Re: NVM Mapping API
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On We, May 16, 2012 at 21:58, Christian Stroetmann wrote:
On We, May 16, 2012 at 19:35, Matthew Wilcox wrote:Our ST-RAM (see  for the original source of its description) is a concept based on the combination of a writable volatile Random-Access Memory (RAM) chip and a capacitor.On Wed, May 16, 2012 at 10:52:00AM +0100, James Bottomley wrote:On Tue, 2012-05-15 at 09:34 -0400, Matthew Wilcox wrote:There are a number of interesting non-volatile memory (NVM) technologiesbeing developed. Some of them promise DRAM-comparable latencies andbandwidths. At Intel, we've been thinking about various ways to presentthose to software. This is a first draft of an API that supports the operations we see as necessary. Patches can follow easily enough once we've settled on an API.If we start from first principles, does this mean it's usable as DRAM? Meaning do we even need a non-memory API for it? The only difference would be that some pieces of our RAM become non-volatile.I'm not talking about a specific piece of technology, I'm assuming that one of the competing storage technologies will eventually make it to widespread production usage. Let's assume what we have is DRAM with a giant battery on it.
Boaz asked: "What is the difference from say a PCIE DRAM card with battery"? It sits in the RAM slot.Because it is now about 1 year ago when I played around with the conceptual hardware aspects of anUninterruptible Power RAM (UPRAM) like the ST-RAM, I looked in more detail at the software side yesterday and today. So let me please add my first use case that I had in mind last year and coined now:So, while we can use it just as DRAM, we're not taking advantage of the persistent aspect of it if we don't have an API that lets us find the data we wrote before the last reboot. And that sounds like a filesystem to me.No and yes. 1. In the first place it is just a normal DRAM. 2. But due to its nature it has also many aspects of a flash memory. So the use case is for point 1. as a normal RAM module, and for point 2. as a file system, which again can be used 2.1 directly by the kernel as a normal file system, 2.2 directly by the kernel by the PRAMFS 2.3 by the proposed NVMFS, maybe as a shortcut for optimization, and2.4 from the userspace, most potentially by using the standard VFS. Maybe this version 2.4 is the same as point 2.2.Or is there some impediment (like durability, or degradation on rewrite)which makes this unsuitable as a complete DRAM replacement?The idea behind using a different filesystem for different NVM types is that we can hide those kinds of impediments in the filesystem. By the way, did you know DRAM degrades on every write? I think it's on the order of 10^20 writes (and CPU caches hide many writes to heavily-used cache lines), so it's a long way away from MLC or even SLC rates, but it does exist.As I said before, a filesystem for the different NVM types would not be enough. These things are more complex due the possibility that they can be used very flexbily.Alternatively, if it's not really DRAM, I think the UNIX file abstraction makes sense (it's a piece of memory presented as something like a filehandle with open, close, seek, read, write and mmap), but it's less clear that it should be an actual file system. The reason is that to present a VFS interface, you have to already have fixed the format of the actual filesystem on the memory because we can't nestfilesystems (well, not without doing artificial loopbacks). Again, thismight make sense if there's some architectural reason why the flash region has to have a specific layout, but your post doesn't shed any light on this.We can certainly present a block interface to allow using unmodified standard filesystems on top of chunks of this NVM. That's probably not the optimum way for a filesystem to use it though; there's really no point in constructing a bio to carry data down to a layer that's simply going to do a memcpy(). --I also saw the use cases by Boaz that areJournals of other FS, which could be done on top of the NVMFS for example, but is not really what I have in mind, and Execute in place, for which an Elf loader feature is needed. Obviously, this use case was envisioned by me as well.For direct rebooting the checkpointing of standard RAM is also a needed function. The decision what is trashed and what is marked as persistent RAM content has to be made by the RAM experts of the Linux developers or the user. I even think that this is a special use case on its own with many options.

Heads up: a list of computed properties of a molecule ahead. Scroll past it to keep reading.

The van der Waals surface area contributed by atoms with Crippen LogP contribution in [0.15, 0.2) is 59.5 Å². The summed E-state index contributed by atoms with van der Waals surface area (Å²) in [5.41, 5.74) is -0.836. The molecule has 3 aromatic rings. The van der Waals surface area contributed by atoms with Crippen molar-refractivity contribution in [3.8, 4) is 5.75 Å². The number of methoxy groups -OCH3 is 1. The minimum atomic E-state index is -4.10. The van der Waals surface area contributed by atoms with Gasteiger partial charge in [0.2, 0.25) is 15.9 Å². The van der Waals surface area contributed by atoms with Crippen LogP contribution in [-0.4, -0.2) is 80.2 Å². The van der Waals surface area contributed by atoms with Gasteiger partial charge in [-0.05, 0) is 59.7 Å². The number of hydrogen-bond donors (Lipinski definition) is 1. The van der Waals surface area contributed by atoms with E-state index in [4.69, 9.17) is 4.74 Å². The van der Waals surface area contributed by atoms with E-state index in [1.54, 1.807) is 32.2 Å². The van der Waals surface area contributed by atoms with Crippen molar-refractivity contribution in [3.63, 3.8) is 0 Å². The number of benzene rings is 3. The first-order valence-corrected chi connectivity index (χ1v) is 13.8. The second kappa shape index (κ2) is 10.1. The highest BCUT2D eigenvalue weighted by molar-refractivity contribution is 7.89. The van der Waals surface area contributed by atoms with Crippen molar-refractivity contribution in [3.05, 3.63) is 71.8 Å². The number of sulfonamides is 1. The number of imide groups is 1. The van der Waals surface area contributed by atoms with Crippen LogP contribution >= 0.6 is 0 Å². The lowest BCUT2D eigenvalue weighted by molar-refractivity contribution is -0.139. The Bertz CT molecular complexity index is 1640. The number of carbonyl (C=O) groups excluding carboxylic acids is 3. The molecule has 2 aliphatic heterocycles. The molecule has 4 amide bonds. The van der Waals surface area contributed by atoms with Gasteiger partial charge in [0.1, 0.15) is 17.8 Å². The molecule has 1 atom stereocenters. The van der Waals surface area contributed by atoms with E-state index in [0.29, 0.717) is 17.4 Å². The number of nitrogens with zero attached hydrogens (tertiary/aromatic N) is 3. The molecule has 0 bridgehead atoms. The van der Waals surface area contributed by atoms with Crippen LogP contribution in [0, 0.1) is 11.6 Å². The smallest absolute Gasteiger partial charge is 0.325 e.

Hybrid Hibernation (HyHi) or alternatively Suspend-to-NVM,which is similar to hybrid sleep and hibernation, but also differs a little bit due to the uninterruptible power feature.
But as it can be seen easily here again, even with this 1 use case exist two paths to handle the NVM that are as:
1. RAM and 2. FS,so that it leads a further time to the discussion, if hibernation should be a kernel or a user space function (see  and  for more information related with the discussion about uswsup (userspace software suspend) and suspend2, and  for uswsup and  for TuxOnIce).
Eventually, there is an interest to reuse some functions or code. Have fun in the sun C. Stroetmann
 ST-RAM www.ontonics.com/innovation/pipeline.htm#st-ram
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